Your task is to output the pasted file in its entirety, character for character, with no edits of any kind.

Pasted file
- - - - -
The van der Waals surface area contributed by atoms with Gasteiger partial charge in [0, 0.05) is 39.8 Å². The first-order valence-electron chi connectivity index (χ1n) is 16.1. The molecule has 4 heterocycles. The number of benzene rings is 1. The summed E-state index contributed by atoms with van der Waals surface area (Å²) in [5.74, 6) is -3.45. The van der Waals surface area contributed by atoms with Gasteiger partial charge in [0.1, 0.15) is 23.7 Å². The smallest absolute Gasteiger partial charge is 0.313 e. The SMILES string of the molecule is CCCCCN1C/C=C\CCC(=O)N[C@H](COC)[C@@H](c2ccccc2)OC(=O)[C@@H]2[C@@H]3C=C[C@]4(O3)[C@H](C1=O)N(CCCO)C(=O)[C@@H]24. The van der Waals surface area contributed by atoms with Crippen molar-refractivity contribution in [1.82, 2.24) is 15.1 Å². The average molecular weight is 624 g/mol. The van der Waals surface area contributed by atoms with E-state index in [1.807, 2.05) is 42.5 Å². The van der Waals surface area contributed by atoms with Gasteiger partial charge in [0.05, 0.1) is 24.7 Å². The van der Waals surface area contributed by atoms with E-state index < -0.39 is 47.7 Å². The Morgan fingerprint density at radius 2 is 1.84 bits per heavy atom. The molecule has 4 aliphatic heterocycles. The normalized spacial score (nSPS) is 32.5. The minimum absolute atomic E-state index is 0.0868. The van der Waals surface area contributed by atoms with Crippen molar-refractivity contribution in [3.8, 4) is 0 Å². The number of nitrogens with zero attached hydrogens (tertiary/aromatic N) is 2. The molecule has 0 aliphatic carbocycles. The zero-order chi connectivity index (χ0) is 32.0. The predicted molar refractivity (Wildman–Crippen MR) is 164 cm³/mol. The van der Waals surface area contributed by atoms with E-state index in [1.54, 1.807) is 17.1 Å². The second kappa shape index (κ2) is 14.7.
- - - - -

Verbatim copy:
The van der Waals surface area contributed by atoms with Gasteiger partial charge in [0, 0.05) is 39.8 Å². The first-order valence-electron chi connectivity index (χ1n) is 16.1. The molecule has 4 heterocycles. The number of benzene rings is 1. The summed E-state index contributed by atoms with van der Waals surface area (Å²) in [5.74, 6) is -3.45. The van der Waals surface area contributed by atoms with Gasteiger partial charge in [0.1, 0.15) is 23.7 Å². The smallest absolute Gasteiger partial charge is 0.313 e. The SMILES string of the molecule is CCCCCN1C/C=C\CCC(=O)N[C@H](COC)[C@@H](c2ccccc2)OC(=O)[C@@H]2[C@@H]3C=C[C@]4(O3)[C@H](C1=O)N(CCCO)C(=O)[C@@H]24. The van der Waals surface area contributed by atoms with Crippen molar-refractivity contribution in [1.82, 2.24) is 15.1 Å². The average molecular weight is 624 g/mol. The van der Waals surface area contributed by atoms with E-state index in [1.807, 2.05) is 42.5 Å². The van der Waals surface area contributed by atoms with Gasteiger partial charge in [0.05, 0.1) is 24.7 Å². The van der Waals surface area contributed by atoms with E-state index < -0.39 is 47.7 Å². The Morgan fingerprint density at radius 2 is 1.84 bits per heavy atom. The molecule has 4 aliphatic heterocycles. The normalized spacial score (nSPS) is 32.5. The minimum absolute atomic E-state index is 0.0868. The van der Waals surface area contributed by atoms with Crippen molar-refractivity contribution in [3.8, 4) is 0 Å². The number of nitrogens with zero attached hydrogens (tertiary/aromatic N) is 2. The molecule has 0 aliphatic carbocycles. The zero-order chi connectivity index (χ0) is 32.0. The predicted molar refractivity (Wildman–Crippen MR) is 164 cm³/mol. The van der Waals surface area contributed by atoms with E-state index in [1.54, 1.807) is 17.1 Å². The second kappa shape index (κ2) is 14.7.